11. The US Government would welcome President Neto's views about how we could best develop our contacts in a constructive way and about the situation in southern Africa. We look forward to the time when we can have amicable relations with Angola. End Text to Angolans.

12. Begin Portuguese text to the Angolans: (Department please have text above translated into Portuguese, inserted as paragraph twelve etc, and transmit immediately to AmEmbassy Stockholm to pass to the Angolans.)

13. For Zurich: Please reproduce this telegram in five copies and have ready for Mr. Passage upon arrival this evening.


Independence Negotiations

192. Telegram From the Department of State to the Embassy in

the United Kingdom'

Washington, March 21, 1976, 0252Z.

68649. For the Ambassador from the Secretary. Subject: Message to Foreign Secretary Callaghan.

1. Please have the following message from me to Foreign Secretary Callaghan delivered directly to the private office: Begin text:

2. March 18, 1976: Dear Jim: I have had the best of intentions about calling you the past few days. You have been in my thoughts too, particularly since Tuesday's surprise.? I find myself much as Socrates did in conducting his own defense, knowing it would be undiplomatic of me to wish you every possible success in the leadership sweepstakes. As you might imagine, I have very ambivalent feelings about the possibility of your winning.

I am most grateful for the excellent long piece on southern Africa you sent me. Peter and I had a good chat about the situation last night,4 and I'm sure you will have his report by now, including my agreement to associating us in urging South African action on troop withdrawal in response to the assurances conveyed by the Angolans through the Soviets and yourselves. If Vorster accepts, it should take care of the immediate Angolan problem.

I find myself basically in agreement with your analysis of the rest of the situation in southern Africa and its implications. And I appreciate the pressure on you at home. Frankly, I think we diverge only slightly in the tactical area. If I have been a bit hesitant regarding your initiatives, for example, on Rhodesia, it is only because I think we must not let continued Cuban presence serve as a form of blackmail which stampedes us into hasty moves. Such action could be perceived by our moderate African friends (and others around the world) as being a direct result of Angola and the continued Cuban presence, which could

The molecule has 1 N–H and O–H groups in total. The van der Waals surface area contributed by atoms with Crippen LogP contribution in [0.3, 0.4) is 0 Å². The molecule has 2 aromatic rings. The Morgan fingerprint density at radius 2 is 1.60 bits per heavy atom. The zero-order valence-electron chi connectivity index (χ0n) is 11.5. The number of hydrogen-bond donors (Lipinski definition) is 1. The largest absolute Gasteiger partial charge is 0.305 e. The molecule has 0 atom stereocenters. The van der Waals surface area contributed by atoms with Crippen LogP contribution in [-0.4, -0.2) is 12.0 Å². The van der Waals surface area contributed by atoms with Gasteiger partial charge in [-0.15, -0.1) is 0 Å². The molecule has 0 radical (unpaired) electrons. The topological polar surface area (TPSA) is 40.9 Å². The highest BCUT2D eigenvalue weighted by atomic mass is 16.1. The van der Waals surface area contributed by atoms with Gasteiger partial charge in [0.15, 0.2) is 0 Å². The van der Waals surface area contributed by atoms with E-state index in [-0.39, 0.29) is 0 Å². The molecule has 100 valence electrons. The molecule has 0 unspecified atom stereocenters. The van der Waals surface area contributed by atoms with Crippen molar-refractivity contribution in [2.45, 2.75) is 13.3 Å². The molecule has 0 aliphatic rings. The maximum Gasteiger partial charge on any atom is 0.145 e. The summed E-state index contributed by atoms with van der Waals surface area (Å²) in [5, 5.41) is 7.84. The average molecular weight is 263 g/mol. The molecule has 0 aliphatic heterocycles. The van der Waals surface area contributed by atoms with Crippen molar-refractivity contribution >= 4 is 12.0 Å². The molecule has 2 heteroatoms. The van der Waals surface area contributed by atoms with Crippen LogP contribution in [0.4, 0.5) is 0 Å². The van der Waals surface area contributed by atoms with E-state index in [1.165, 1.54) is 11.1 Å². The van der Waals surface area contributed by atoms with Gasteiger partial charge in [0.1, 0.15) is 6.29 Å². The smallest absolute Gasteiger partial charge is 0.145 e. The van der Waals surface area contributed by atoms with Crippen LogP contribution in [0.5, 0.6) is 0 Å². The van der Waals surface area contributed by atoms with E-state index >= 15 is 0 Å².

Source: Ford Library, National Security Adviser, Presidential Country Files for Europe and Canada, Box 16, United Kingdom-State Department Telegrams, From SecState-Nodis (5). Secret; Immediate; Nodis. Drafted by Stephen W. Worrel (EUR/NE); cleared in C, EUR, and AF; and approved by Kissinger.

2 On Tuesday, March 16, Harold Wilson resigned as British Prime Minister and endorsed Callaghan as his successor.

3 Summarized in Document 193.
4 See Document 184.

lead others into the radical camp. We are trying to discipline ourselves to tread the thin line between public USG support for majority rule in Rhodesia and firm public opposition to further Cuban/Soviet interventionism. Although there are indications of success on the latter, I am not as optimistic from your reports about the possibilities for a settlement in Rhodesia. Let's do keep in close touch on all this.

I am planning, by the way, a wider European tour in May in connection with the NAC and CENTO meetings, and will be arriving in London the evening of May 25 from Luxembourg. Although I will of course see the British Foreign Secretary across the table in Oslo, I look forward very much to a talk with you in London, in either capacity. I also wanted you to know that I have accepted Christoph Bertram's invitation to give the inaugural Alastair Buchan memorial lecture at the IISS in London probably the evening of May 27. Warm regards, Henry. End text.


5 Ford's March 13 statement to the Chicago Sun-Times expressed his administration's commitment to majority rule in Rhodesia and concern over how that goal could be achieved. "It's one thing to have the Rhodesian blacks take the reins of government; it's another thing to have the Soviet Union and Castro move in and take the reins in Rhodesia." (Ford Library, National Security Adviser, NSC Staff Secretary Files, Box 4, Chronological File, June 1976)

193. Telegram From the Department of State to the Embassy in

the United Kingdor

Washington, March 23, 1976, 2259Z.

70264. Subject: Callaghan's Message to the Secretary on Southern Africa.

1. Following is summary of long message from Foreign Secretary Callaghan to the Secretary on southern Africa, received via British Embassy March 15:2

Source: Ford Library, National Security Adviser, Presidential Country Files for Europe and Canada, Box 16, United Kingdom-State Department Telegrams, From SecState-Nodis (5). Secret; Priority; Nodis. Drafted by Stephen W. Worrel (EUR/NE); cleared in EUR, C, and S; and approved by Sonnenfeldt.

2 The letter from Callaghan is attached but not printed.